A paradox of art, that. Everyone alive has wanted to be freesia-scented special. Everyone wants a soulmate, if only to be completely understood. Everyone likes the idea of being protected by supernally beautiful creatures, everyone wants excitement and danger that isn’t really danger because you know you’ll be saved anyway.2 Twilight launched a billion fanfics and a massively profitable phenomenon because it went all-in, and readers could sense and responded to that commitment.3 It reminds me of the craze around Gothic novels, especially the ones wildly popular in their day and all but forgotten now because they were largely written for (and often by) women. Repressed sexuality and wish fulfillment is a powerful combination, and speaking truly about either is magnetic.

I’m sure you can guess why I mention Fifty Shades, as well. Yes, the fanfic (and the eventual book) is problematic as fuck. Issues of consent, authenticity, suppression of women, the poison of patriarchy run through both Fifty Shades and Twilight, which Fifty Shades was written mostly in response too. But both hit it big, because both evoked a huge emotional response–both are fantasies of wish fulfillment, of endless love, of submission becoming a power without the drawbacks normally accompanying real power.

Wish fulfillment isn’t just for women, either. Just look at Tom Clancy novels, or any movie starring Tom Cruise.

“Yes,” I hear you saying, “but, Lili, come on. Art? You’re calling them art?”

Yes. They were true, people responded to them, they are art. The false dichotomy between “art” and “entertainment” exists only to oppress; it’s a fucking classist fairytale. The idea that art has to be Serious, Disturbing, Approved by Professors, or Have Survived The Test of Time Plus Racism, Sexism, and Other Isms is pure bullshit. Art must be true, and the audience will respond to that truth. Whether or not art “survives the test of time” depends on cultural narratives of importance and who’s funding the fucking universities, not on any worth inherent in the art or artist themselves. Which sucks ass–how many beautiful, amazing things have been lost because nobody thought an artist a real human being because of their dangly bits, skin color, or socioeconomic position? The answer, always, is “too many.”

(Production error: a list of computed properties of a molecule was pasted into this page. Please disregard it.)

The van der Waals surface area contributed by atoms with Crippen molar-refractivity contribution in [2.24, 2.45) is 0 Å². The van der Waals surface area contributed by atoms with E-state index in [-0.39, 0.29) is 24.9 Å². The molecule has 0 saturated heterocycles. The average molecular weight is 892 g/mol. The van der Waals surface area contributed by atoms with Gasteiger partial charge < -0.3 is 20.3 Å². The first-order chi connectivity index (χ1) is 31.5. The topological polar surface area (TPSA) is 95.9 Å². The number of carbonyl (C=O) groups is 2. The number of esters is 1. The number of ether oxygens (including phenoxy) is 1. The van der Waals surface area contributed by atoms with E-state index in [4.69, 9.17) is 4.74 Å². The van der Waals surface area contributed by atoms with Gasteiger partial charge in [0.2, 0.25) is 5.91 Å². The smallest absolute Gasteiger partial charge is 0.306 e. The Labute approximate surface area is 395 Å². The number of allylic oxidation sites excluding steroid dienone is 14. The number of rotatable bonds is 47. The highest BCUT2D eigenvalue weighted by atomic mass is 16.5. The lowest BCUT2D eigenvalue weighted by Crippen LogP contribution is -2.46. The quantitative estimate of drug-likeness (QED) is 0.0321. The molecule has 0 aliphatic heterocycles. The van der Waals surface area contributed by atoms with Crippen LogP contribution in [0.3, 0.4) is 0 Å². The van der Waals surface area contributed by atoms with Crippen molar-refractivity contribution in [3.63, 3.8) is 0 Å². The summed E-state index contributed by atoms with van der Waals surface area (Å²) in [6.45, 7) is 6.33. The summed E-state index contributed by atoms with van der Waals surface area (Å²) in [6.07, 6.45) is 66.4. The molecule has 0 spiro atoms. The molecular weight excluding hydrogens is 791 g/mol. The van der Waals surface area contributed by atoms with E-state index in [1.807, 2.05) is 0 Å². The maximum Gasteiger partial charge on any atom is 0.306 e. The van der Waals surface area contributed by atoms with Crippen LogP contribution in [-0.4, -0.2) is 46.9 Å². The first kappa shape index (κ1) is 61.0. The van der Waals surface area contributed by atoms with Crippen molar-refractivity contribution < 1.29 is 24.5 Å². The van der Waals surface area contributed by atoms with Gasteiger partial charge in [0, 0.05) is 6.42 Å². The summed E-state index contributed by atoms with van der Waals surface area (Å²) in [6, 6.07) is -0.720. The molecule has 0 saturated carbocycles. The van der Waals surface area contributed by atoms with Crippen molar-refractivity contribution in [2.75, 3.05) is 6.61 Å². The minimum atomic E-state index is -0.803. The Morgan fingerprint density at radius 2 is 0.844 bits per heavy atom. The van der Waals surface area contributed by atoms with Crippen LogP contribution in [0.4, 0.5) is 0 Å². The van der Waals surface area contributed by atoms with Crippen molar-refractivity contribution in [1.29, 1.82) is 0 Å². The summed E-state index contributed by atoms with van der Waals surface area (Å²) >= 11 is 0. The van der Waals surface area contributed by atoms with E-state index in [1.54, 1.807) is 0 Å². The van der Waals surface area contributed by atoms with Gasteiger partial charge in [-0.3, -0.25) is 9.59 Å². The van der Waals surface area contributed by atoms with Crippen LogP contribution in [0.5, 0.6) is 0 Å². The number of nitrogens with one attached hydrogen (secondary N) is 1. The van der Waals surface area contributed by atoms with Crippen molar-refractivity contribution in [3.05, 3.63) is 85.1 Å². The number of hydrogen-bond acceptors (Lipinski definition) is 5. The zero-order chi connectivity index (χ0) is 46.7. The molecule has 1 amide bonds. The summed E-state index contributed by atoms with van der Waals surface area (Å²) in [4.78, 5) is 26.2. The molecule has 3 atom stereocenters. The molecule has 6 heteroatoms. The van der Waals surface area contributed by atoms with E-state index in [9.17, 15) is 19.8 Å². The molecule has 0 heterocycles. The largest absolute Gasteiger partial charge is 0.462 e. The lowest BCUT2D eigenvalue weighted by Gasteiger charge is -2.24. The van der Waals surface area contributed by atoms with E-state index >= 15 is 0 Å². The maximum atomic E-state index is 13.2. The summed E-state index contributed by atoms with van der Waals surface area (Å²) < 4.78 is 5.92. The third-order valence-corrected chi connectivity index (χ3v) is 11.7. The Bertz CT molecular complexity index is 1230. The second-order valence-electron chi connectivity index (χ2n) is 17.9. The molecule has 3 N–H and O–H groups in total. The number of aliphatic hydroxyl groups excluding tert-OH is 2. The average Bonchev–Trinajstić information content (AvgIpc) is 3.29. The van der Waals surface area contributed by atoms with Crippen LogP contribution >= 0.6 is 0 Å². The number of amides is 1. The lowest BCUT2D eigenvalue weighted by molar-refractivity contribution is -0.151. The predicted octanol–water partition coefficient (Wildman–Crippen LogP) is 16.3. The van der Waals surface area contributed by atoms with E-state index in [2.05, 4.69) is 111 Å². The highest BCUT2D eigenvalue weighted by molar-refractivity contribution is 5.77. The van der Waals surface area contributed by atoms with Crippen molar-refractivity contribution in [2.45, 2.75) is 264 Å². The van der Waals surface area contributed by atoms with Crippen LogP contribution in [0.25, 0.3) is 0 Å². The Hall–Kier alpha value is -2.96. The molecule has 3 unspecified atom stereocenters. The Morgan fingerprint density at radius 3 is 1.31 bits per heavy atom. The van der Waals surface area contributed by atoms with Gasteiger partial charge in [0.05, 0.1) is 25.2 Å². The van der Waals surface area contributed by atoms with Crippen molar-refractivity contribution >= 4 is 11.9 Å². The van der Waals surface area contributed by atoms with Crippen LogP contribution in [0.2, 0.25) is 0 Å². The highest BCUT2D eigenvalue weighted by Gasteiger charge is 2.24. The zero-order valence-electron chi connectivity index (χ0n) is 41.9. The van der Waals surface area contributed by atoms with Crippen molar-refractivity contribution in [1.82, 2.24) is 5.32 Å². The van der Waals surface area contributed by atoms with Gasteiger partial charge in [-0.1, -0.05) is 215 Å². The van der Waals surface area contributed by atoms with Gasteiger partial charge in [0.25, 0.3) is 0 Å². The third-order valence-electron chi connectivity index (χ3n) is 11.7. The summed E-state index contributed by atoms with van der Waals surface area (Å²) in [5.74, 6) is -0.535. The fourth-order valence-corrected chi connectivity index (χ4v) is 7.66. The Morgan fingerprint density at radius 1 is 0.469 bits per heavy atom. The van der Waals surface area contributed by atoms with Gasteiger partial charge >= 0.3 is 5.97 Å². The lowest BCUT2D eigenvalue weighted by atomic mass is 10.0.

Yes, Twilight and Fifty Shades are badly written. The craft of either is bloody abysmal. They’re messy, farfetched, and often incoherent. But they are true. The artists behind them went right to the wall with gusto, refusing to water down the fantasy, the wish-fulfillment. Both of them were incredibly lucky to hit during a historical era where they could reach wide dissemination and reap financial returns. Both of them were fortuitous in their timing, and in tapping a few deep cultural veins.

None of the luck means they are not art.

Art is made for humans, by humans. It is to evoke an emotional response. I have often told my writing students the flavor of the response doesn’t matter–hate, love, laughter, weeping. It’s the response itself you’re going for, and the only way to get it is by telling the truth, in whatever fashion you can and refusing to look away. Don’t ask, is it art? Ask instead, is it true?

And if it’s not, revise until it is. You may hit it big, you may not, but either way, you’re a fucking artist. End of story, period, amen.

***

Nutrition

Two of my favorite things: a book that I must read with a dictionary handy, and spicy noodles.

Hating school is one thing, but learning is quite another.